Facebook introduces new Privacy shortcuts

A few weeks back, we posted about the reawakening of an age old chain message that concerned Facebook users posted in an attempt to protect their privacy. I don’t think it is in response to this, but Facebook released a new feature that aims to put privacy controls more into the hands of the users instead of tucking them away into screens they won’t get through.

Facebook Privacy settings

You’ll find the new settings in the top right of your Facebook just next to your photo. You have 3 main sections as above with sub-sections.

Who can see my stuff?

This gives you one click access to control who has access to which part of the information. As you can see, I have my future posts on a custom setting which controls exactly which groups of people I have given access to.

Additionally, you can check your Activity Log which gives you a detailed of history of everything that you have been up to on Facebook, including your posts, comments, photos you’ve shared and have been tagged in, games you have played, etc.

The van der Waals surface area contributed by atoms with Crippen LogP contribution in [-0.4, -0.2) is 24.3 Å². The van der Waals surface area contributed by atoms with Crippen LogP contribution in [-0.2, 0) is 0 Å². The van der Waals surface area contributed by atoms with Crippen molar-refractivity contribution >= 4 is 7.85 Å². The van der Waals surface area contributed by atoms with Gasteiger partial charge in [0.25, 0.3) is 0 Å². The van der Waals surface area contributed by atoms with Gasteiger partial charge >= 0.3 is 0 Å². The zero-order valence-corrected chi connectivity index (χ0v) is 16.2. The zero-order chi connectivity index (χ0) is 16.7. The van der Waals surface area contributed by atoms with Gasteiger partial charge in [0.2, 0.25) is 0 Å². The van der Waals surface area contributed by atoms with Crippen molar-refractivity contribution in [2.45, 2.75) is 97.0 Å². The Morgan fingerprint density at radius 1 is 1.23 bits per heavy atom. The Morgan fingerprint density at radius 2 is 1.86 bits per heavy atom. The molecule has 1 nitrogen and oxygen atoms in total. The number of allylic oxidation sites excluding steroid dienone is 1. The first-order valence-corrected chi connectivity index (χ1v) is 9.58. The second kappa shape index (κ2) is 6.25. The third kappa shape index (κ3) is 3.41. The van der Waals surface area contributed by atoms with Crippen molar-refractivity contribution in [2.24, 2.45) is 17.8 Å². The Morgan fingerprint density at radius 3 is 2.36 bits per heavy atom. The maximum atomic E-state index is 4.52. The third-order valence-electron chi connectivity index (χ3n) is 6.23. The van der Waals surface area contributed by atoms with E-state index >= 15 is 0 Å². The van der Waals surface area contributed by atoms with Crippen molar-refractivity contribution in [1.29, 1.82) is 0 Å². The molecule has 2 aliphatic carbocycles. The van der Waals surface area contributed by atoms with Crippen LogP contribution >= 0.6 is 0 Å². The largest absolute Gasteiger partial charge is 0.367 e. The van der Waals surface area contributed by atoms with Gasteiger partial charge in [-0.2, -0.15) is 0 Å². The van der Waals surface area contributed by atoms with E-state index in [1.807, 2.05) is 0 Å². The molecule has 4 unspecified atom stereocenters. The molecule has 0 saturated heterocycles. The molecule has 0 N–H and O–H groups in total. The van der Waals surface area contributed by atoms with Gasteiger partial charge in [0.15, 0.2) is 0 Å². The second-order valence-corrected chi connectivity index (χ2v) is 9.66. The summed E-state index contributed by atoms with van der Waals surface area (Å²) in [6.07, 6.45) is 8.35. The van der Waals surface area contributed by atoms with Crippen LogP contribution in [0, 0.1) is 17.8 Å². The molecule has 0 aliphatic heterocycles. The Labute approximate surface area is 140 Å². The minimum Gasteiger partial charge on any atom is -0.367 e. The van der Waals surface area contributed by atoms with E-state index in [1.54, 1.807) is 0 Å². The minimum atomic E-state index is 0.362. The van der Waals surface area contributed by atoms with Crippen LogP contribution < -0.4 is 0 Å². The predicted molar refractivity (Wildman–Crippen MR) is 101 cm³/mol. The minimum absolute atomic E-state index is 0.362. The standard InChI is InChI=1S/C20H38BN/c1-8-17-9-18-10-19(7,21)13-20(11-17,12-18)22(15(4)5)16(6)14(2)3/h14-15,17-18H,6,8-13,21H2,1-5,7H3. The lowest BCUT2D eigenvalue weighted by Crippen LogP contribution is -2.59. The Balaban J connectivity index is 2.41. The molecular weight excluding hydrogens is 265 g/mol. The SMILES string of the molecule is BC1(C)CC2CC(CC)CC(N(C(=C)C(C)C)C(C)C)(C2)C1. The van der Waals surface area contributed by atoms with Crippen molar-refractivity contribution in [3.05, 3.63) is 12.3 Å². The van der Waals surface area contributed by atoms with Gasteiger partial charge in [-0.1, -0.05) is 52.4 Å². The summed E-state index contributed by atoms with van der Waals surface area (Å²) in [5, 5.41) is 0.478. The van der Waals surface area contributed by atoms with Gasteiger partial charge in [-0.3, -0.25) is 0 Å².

The third feature that I have always loved the most is the “view my profile as” which is the third option above. This tool lets you see what your timeline looks like to the public or a specific friend. Go ahead and check if that not-so-special someone has access to your profiles!

Who can contact me?

This controls who can send you messages and who can send you friend requests. If you don’t want random people contacting you, I suggest changing these settings to Friends and Friend of Friends respectively. This won’t stop them all, but it will definitely reduce the random messages people on Facebook who are not on your friends’ list can send you.

How do I stop someone from bothering me?

You can block someone to unfriend them and prevent them from starting conversations with you or seeing things you post on your timeline. But, remember if you share the same groups with the person, they can still see what you post.

What do you think of the new Facebook options? It’s mainly a repackaging of existing options, but I think it is a good step forward in giving people a better control over their privacy.

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